WALTER

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Further to John's comment, you can also reduce front end weight by relocating the battery. Trunk relocation is fairly common, and there is also a thread about using a pair of smaller 6v batteries wired in parallel underneath each of the rear seats to get the weight even lower in the car. (Be advised a pair of six volts batteries can be made to put out 12v by wiring them in parallel, but the amperage available is not increased when you do this. You therefore need to ensure each 6v battery has sufficient amperage for cold starting.)

I’ve done the battery relocation to the trunk before but planned on putting it under the rear seat this time. more for keeping the trunk clear than for performance, but it may be an added bonus to have them that low.
 

JFENG

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I’m with you on most of the mods. I am also really leaning towards lightening things up this time because I have tried most of the other things already. Again, I realize that the coupe won’t reach Lotus Elise level of handling but I’m still a little baffled as to how every Bavaria i have driven (3) has been more tossable and communicative than my most dialed in coupes.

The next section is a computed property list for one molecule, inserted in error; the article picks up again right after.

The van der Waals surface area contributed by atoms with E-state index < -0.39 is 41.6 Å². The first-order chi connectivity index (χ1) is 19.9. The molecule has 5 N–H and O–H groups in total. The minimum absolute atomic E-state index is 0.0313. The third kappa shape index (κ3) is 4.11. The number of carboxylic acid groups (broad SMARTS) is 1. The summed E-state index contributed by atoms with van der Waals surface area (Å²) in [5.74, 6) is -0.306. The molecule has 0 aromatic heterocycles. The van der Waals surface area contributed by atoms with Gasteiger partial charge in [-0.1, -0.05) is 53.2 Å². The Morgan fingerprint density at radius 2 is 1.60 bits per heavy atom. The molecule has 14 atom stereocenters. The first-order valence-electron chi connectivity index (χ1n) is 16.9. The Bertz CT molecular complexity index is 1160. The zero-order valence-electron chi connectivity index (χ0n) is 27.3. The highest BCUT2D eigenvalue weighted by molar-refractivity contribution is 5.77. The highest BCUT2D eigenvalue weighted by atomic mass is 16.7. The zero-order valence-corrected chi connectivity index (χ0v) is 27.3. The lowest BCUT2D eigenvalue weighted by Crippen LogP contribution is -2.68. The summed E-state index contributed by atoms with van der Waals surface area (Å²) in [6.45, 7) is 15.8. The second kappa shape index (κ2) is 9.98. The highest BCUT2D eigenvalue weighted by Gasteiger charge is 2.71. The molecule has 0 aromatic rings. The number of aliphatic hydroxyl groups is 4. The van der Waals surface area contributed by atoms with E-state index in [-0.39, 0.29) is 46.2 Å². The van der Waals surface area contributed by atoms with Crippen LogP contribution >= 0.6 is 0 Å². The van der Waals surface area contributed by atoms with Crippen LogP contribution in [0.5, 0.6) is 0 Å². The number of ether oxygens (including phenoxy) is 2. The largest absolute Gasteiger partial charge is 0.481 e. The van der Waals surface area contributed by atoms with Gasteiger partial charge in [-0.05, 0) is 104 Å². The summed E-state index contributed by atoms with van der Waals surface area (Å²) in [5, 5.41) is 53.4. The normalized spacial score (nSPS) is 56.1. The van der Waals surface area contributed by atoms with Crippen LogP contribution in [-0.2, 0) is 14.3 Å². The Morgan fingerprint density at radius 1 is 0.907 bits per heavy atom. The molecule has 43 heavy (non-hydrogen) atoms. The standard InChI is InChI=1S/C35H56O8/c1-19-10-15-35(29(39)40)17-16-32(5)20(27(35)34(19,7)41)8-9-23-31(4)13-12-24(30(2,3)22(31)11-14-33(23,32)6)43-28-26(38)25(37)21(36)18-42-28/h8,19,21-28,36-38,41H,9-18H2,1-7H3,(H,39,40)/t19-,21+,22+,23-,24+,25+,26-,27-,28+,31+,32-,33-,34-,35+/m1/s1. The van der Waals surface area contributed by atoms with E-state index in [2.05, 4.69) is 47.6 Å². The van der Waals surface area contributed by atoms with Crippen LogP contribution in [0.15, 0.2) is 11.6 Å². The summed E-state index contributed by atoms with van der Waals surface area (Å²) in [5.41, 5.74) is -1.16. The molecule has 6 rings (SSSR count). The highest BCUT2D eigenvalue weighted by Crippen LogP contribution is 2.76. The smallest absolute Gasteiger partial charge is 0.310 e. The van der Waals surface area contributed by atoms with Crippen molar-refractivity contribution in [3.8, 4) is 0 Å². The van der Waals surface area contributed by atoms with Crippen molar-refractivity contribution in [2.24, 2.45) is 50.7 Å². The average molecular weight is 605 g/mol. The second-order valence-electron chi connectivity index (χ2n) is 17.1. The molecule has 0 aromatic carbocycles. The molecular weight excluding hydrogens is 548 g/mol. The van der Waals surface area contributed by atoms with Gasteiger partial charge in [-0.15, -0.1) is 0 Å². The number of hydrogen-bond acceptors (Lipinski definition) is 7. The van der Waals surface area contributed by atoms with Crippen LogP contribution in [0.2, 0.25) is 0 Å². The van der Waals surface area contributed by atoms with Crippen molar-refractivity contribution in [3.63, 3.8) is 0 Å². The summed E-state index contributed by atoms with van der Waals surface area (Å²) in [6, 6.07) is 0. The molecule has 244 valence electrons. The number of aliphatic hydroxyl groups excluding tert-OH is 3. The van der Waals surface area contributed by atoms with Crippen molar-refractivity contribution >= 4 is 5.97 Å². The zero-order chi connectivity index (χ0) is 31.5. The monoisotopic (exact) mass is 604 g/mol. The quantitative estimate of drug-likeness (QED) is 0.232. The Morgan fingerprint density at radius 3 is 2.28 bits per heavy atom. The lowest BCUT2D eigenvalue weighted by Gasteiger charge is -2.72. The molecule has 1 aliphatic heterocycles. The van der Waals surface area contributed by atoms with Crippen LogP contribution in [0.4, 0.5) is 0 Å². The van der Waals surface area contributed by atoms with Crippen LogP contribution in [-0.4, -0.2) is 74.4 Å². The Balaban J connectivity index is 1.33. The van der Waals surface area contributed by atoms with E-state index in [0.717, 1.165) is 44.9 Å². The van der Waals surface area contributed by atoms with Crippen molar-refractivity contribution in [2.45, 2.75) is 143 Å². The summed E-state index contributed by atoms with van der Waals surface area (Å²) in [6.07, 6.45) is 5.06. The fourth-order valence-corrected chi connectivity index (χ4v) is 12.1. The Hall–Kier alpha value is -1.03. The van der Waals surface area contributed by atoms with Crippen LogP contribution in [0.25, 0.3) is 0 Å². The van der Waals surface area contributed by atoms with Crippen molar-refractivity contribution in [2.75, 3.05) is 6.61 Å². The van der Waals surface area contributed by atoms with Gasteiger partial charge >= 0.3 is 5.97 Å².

Bavaria’s have more weight in the back and are perhaps slightly better weight balanced?? They also had a better matched rear suspension. FWIW, I never felt any of my E3’s were more nimble than my E9’s. But there was a gap of 25 years between my last E3 and first E9. And neither model can compare with a well setup 2002.
John
 

nosmonkey

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I'd hazard a guess at saying an E3 is much more rigid structurally than an E9 owing to having a B pillar, similar to how vw used 5 door bodyshells for the mk2 Golf G60 limited as they were stiffer, that and a more effective rear suspension set up would make a factory E3 handle better than a factory e9
 

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How about running a pair of small 12 volt AGMs in parallel?

Odyssey